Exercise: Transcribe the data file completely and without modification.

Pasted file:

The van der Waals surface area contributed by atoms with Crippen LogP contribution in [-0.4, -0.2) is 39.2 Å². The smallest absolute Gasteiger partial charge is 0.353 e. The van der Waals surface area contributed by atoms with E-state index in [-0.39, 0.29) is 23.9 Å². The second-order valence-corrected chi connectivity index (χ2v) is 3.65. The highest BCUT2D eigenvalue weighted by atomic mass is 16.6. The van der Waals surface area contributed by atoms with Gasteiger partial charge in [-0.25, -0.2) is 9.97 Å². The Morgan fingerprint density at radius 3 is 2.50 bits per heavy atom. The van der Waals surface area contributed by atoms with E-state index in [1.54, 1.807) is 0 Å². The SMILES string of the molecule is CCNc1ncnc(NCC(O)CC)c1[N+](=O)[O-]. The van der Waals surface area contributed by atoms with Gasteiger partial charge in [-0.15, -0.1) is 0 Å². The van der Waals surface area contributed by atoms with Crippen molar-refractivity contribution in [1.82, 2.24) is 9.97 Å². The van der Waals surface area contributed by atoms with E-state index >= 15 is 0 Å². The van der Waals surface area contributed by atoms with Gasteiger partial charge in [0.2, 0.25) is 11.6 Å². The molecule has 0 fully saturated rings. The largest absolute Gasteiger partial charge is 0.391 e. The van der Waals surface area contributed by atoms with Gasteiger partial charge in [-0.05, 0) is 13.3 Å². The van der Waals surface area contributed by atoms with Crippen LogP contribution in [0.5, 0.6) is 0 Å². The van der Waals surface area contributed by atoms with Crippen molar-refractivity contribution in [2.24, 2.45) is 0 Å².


The van der Waals surface area contributed by atoms with Crippen LogP contribution in [-0.4, -0.2) is 39.2 Å². The smallest absolute Gasteiger partial charge is 0.353 e. The van der Waals surface area contributed by atoms with E-state index in [-0.39, 0.29) is 23.9 Å². The second-order valence-corrected chi connectivity index (χ2v) is 3.65. The highest BCUT2D eigenvalue weighted by atomic mass is 16.6. The van der Waals surface area contributed by atoms with Gasteiger partial charge in [-0.25, -0.2) is 9.97 Å². The Morgan fingerprint density at radius 3 is 2.50 bits per heavy atom. The van der Waals surface area contributed by atoms with E-state index in [1.54, 1.807) is 0 Å². The SMILES string of the molecule is CCNc1ncnc(NCC(O)CC)c1[N+](=O)[O-]. The van der Waals surface area contributed by atoms with Gasteiger partial charge in [-0.15, -0.1) is 0 Å². The van der Waals surface area contributed by atoms with Crippen molar-refractivity contribution in [1.82, 2.24) is 9.97 Å². The van der Waals surface area contributed by atoms with E-state index >= 15 is 0 Å². The van der Waals surface area contributed by atoms with Gasteiger partial charge in [0.2, 0.25) is 11.6 Å². The molecule has 0 fully saturated rings. The largest absolute Gasteiger partial charge is 0.391 e. The van der Waals surface area contributed by atoms with Gasteiger partial charge in [-0.05, 0) is 13.3 Å². The van der Waals surface area contributed by atoms with Crippen LogP contribution in [0.5, 0.6) is 0 Å². The van der Waals surface area contributed by atoms with Crippen molar-refractivity contribution in [2.24, 2.45) is 0 Å².